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What Nobody Told Me To Expect

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What Nobody Told Me to Expect
by Jennifer Hatcher

Soon after discovering I was pregnant with my first baby, I started buying and borrowing books. I knew what to expect while I was expecting, during my baby’s first year and during the toddler years before I got halfway through my second trimester. I studied my baby’s development week-by-week, knowing exactly when each organ began functioning and predicting to within a millisecond when she would start hiccuping after I ate spicy food. My Safari search history was filled with website links offering baby product reviews, lists of baby names with meanings and charts of vaccine ingredients and their every possible side effect. I voraciously consumed every bit of information possible so I would be the Best. Mother. Ever.

Yet in spite of all my obsessive study and research and first-time-mom crazy, I was still surprised by plenty of The UnExpected.

For instance, nobody ever told me it was possible for my four-month-old baby to projectile vomit straight into the dog’s mouth. (Nor that the dog would appear to accept this as an extra treat.) The books didn’t exactly explain that if I left my baby at home with a bottle and missed a nursing session, my cleavage would gradually work its way up to my chin and my husband would suddenly start walking around with his head held high and his chest puffed out because his formerly ordinary-looking wife had transformed into one of Hugh Hefner’s girls after a few hours off the feeding schedule. Baby Art

All my study and research did not prepare me for the utter hopelessness and emotional breakdown I experienced standing in front of my closet two-and-a-half weeks postpartum. Nothing fit, except maternity clothes. But suddenly those cute maternity clothes absolutely repulsed me. The exact clothes I had been giddy to try on five months into my pregnancy brought on visions of flaming bonfires fueled by stretchy-waist pants and billowing blouses.

And though I initially thought the books had covered bodily fluids in enough detail, none of them prepared me for the inordinate amount of time I would spend thinking about the things that come out of my children’s bodies. When my babies were first born, I kept detailed charts counting their poopy diapers and marking down any unusual colors or smells. When they didn’t grow properly, I actually collected their poop to take to the lab for tests. Seriously, a giant can of human waste in the fridge right beside the leftover casserole. And when they got to be toddlers, they seemed to gain an obsession with their own messy diapers. No parenting book I ever read warned me that a two-year-old would open her diaper and smear poop all over her crib, wall, carpet, toys, legs, arms and hair a couple hours before family was scheduled to arrive for her birthday party.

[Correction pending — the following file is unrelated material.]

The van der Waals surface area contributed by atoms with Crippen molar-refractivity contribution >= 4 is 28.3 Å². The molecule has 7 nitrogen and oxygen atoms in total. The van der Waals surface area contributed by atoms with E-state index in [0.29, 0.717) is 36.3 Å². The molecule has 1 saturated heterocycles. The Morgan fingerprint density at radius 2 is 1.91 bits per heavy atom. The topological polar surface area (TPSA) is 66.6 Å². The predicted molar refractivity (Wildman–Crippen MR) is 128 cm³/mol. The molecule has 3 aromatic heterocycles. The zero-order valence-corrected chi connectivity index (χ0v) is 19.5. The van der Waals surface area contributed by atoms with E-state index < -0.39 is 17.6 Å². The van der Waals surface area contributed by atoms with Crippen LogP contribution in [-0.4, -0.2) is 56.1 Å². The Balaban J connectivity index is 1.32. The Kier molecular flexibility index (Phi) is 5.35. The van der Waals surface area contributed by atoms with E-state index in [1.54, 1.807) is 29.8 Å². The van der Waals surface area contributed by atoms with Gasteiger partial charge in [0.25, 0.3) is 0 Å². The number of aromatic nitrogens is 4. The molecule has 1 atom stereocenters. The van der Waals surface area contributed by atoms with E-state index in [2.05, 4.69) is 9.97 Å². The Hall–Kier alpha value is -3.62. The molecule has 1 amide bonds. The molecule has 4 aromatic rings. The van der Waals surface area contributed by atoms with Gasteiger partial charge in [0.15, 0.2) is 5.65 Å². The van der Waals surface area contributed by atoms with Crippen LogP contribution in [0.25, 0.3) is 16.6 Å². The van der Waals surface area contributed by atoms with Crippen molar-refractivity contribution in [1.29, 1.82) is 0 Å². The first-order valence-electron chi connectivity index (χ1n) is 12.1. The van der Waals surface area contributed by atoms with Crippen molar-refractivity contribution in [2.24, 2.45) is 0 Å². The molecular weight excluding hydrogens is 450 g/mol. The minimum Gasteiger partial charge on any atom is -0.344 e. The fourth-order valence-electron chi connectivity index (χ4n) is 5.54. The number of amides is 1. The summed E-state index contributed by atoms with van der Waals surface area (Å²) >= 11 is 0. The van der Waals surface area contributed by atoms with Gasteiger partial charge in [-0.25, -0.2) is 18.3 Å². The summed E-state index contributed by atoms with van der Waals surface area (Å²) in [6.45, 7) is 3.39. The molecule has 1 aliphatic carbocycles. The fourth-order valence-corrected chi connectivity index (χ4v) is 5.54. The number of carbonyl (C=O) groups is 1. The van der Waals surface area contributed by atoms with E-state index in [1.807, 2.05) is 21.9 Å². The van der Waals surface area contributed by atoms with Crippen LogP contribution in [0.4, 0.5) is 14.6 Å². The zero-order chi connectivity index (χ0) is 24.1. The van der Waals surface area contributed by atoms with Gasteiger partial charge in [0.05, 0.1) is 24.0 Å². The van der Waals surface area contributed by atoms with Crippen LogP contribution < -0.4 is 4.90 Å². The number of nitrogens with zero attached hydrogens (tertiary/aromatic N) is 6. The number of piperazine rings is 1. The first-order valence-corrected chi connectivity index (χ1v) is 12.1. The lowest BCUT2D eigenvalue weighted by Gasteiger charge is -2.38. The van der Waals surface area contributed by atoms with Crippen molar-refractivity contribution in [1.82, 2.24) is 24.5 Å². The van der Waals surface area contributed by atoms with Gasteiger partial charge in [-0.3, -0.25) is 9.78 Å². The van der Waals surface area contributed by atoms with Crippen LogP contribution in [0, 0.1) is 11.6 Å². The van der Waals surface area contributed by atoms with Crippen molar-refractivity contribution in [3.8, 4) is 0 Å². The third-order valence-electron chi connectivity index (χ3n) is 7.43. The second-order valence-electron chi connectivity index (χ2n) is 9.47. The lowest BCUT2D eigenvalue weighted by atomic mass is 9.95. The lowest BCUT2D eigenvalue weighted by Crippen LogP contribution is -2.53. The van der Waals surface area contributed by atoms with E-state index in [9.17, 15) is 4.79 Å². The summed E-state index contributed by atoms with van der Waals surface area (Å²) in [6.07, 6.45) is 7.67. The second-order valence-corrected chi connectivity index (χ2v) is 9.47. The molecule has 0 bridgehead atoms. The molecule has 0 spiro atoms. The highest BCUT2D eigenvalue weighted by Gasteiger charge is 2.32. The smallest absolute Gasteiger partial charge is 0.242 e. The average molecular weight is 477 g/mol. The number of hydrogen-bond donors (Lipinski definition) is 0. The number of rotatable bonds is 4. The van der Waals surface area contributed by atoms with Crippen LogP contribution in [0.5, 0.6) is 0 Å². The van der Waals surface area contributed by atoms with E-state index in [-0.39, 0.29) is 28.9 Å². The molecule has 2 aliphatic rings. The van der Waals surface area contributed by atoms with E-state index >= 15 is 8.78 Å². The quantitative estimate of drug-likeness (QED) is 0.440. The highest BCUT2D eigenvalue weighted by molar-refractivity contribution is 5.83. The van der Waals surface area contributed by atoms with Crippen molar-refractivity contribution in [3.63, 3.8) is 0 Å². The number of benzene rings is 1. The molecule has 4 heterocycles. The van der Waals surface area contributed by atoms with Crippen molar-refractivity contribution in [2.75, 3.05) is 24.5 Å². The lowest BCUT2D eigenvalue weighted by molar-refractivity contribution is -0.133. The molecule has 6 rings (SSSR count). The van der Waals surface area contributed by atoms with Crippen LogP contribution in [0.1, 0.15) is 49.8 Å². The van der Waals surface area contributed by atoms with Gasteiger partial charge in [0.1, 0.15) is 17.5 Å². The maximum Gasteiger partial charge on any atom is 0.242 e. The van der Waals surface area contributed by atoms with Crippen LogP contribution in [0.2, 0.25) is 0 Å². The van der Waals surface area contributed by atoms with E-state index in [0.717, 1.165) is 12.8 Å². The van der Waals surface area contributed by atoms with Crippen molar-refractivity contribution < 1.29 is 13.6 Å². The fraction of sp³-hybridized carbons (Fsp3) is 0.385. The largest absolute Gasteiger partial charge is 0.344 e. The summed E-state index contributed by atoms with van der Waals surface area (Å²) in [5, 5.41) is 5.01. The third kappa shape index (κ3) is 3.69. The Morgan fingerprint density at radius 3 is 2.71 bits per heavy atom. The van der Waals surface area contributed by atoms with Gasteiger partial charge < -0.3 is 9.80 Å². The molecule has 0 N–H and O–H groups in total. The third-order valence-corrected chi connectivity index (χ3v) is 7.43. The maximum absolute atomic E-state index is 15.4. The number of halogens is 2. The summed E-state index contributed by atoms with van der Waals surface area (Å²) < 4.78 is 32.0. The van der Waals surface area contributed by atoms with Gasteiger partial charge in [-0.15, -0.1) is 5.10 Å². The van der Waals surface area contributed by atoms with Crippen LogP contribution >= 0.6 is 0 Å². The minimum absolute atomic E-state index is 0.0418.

And the first time I let my preschoolers eat cupcakes with brightly-colored icing! Goodness, let’s just say there needs to be an entire chapter in a parenting book explaining the effects of food dye on the digestive system and reassuring parents that neon-green poop does not indicate a radioactive child!

Though I followed all the instructions for baby-proofing my home, none of my research pointed out that some agile toddlers can scale cabinets and counters and refrigerators to find the medicine on the highest shelf behind a closed cabinet door. No expert advised me that the same toddler who screams, “Mine, mine, mine!” about every single toy in the house will suddenly and inexplicably be overcome with an altruistic desire to share with his baby brother the half-full bottle of TUMS he just stole from that very high shelf. And no parenting book I ever read recommends the very practical advice of walking to a neighbor’s house to call Poison Control if you’ve already called twice that month from your own phone, so you won’t be afraid of a visit by Child Protective Services if they happen to trace those Poison Control calls.

So read all the parenting books you want, I’ll tell you what to expect when you have children – expect the unexpected. The unexpected insanity of discovering that your innocent-looking tiny toddler has stealthily smeared diaper rash ointment all over himself and decorated his bedroom with every single baby wipe from the container while you thought he was sleeping. And the unexpected way your heart nearly explodes with love the first time that same toddler says “Ma-ma” or “wuv you.”

This is the reality of parenthood. Expect the unexpected.


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